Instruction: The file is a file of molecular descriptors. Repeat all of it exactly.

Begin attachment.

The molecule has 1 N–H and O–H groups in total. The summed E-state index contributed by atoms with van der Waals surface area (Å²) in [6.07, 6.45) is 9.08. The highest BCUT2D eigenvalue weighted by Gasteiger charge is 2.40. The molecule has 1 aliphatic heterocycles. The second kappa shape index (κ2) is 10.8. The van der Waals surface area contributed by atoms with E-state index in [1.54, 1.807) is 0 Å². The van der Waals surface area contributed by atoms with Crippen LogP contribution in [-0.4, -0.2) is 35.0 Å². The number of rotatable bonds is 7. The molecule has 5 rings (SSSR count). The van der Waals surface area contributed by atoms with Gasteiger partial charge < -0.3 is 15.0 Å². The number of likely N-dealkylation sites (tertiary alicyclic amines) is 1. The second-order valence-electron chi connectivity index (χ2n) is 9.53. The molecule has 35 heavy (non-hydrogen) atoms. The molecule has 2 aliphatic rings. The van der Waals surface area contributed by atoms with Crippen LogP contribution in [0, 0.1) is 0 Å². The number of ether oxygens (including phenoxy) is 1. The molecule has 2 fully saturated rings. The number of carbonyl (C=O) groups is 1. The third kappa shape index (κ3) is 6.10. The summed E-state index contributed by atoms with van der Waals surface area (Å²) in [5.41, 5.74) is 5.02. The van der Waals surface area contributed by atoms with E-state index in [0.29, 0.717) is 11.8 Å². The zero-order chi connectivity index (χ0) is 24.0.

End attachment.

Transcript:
The molecule has 1 N–H and O–H groups in total. The summed E-state index contributed by atoms with van der Waals surface area (Å²) in [6.07, 6.45) is 9.08. The highest BCUT2D eigenvalue weighted by Gasteiger charge is 2.40. The molecule has 1 aliphatic heterocycles. The second kappa shape index (κ2) is 10.8. The van der Waals surface area contributed by atoms with E-state index in [1.54, 1.807) is 0 Å². The van der Waals surface area contributed by atoms with Crippen LogP contribution in [-0.4, -0.2) is 35.0 Å². The number of rotatable bonds is 7. The molecule has 5 rings (SSSR count). The van der Waals surface area contributed by atoms with Gasteiger partial charge < -0.3 is 15.0 Å². The number of likely N-dealkylation sites (tertiary alicyclic amines) is 1. The second-order valence-electron chi connectivity index (χ2n) is 9.53. The molecule has 35 heavy (non-hydrogen) atoms. The molecule has 2 aliphatic rings. The van der Waals surface area contributed by atoms with Crippen LogP contribution in [0, 0.1) is 0 Å². The number of ether oxygens (including phenoxy) is 1. The molecule has 2 fully saturated rings. The number of carbonyl (C=O) groups is 1. The third kappa shape index (κ3) is 6.10. The summed E-state index contributed by atoms with van der Waals surface area (Å²) in [5.41, 5.74) is 5.02. The van der Waals surface area contributed by atoms with E-state index in [0.29, 0.717) is 11.8 Å². The zero-order chi connectivity index (χ0) is 24.0.